GoDaddy finds Super Bowl ads are worth the money

In this photo taken Monday, Dec. 6, 2010, Girl Jillian Michaels, Fitness trainer &
In this photo taken Monday, Dec. 6, 2010, Girl Jillian Michaels, Fitness trainer & "Biggest Loser" celebrity, is seen during the filming production of the 2010 Super Bowl television commercial for "" at the Delfino Studios in Sylmar, Calif. While the Super Bowl is the biggest gambling event of the year, for many advertisers, buying time in the game is a wager that almost always pays off.(AP Photo/Damian Dovarganes)

LOS ANGELES —, which has had operations in Cedar Rapids for years, was almost unheard of nationally six years ago. Then it ran the most talked-about ad of Super Bowl XXXIX — a spoof of Janet Jackson’s “wardrobe malfunction” in which a busty woman appears before a censorship board and a strap breaks on her skimpy top.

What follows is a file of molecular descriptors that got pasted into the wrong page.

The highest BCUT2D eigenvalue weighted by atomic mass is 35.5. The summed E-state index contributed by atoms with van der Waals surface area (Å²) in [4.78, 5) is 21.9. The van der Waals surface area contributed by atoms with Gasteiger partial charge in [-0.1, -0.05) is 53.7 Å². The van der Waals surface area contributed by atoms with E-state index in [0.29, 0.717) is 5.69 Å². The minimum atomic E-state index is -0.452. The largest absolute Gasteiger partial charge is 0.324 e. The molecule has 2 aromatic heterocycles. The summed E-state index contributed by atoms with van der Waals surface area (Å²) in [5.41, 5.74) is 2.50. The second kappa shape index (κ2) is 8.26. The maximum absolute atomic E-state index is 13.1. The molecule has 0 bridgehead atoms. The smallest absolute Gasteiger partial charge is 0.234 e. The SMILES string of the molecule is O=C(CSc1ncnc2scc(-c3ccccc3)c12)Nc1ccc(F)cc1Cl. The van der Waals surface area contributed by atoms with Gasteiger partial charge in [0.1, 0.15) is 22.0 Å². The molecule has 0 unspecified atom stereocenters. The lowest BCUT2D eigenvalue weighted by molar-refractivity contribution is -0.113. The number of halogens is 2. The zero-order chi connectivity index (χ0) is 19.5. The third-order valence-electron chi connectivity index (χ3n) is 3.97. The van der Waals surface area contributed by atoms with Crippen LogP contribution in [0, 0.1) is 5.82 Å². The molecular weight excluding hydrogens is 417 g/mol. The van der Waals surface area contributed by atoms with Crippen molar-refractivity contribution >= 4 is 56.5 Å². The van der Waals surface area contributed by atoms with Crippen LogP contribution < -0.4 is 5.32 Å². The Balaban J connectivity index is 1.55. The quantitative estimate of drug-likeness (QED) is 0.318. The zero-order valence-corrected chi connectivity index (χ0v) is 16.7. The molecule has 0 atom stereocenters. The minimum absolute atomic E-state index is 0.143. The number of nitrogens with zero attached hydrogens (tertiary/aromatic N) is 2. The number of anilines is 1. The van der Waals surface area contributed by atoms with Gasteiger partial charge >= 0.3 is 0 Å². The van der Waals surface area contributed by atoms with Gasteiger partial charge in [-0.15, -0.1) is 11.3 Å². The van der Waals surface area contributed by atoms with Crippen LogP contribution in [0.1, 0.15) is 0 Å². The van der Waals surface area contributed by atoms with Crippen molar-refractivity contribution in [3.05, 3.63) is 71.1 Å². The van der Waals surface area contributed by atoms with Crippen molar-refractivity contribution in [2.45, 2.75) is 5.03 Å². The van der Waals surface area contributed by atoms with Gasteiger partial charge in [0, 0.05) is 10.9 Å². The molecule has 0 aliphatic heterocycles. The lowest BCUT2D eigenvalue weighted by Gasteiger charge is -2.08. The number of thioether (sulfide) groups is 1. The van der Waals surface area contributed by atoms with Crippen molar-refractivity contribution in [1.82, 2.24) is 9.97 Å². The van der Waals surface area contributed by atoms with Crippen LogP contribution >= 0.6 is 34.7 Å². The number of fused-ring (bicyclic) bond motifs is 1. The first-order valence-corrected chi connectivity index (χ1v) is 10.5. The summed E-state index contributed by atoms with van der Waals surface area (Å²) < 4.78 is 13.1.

The spot was so racy that Fox yanked a second airing scheduled for later in the game. The other fallout? The Super Bowl ad rolled out each year by GoDaddy, which registers Internet domain names, is now almost as eagerly awaited as the halftime show.

Fox is charging about $3 million for 30 seconds of ad time this Sunday during Super Bowl XLV. So is the gamble worth it for companies?

“It’s not a bet,” GoDaddy founder Bob Parsons said, “if you know the outcome.”

After Super Bowl XXXIX, GoDaddy added race car driver Danica Patrick as a “GoDaddy girl,” and last year signed “The Biggest Loser” trainer Jillian Michaels.

Since the Jackson spoof in 2005, GoDaddy has gone from single digits to nearly 50 percent of market share in domain-name registry.On average, the site said, it has picked up 5 percentage points of market share within the first 48 hours after a Super Bowl ad. It posted almost $1 billion in revenue last year.

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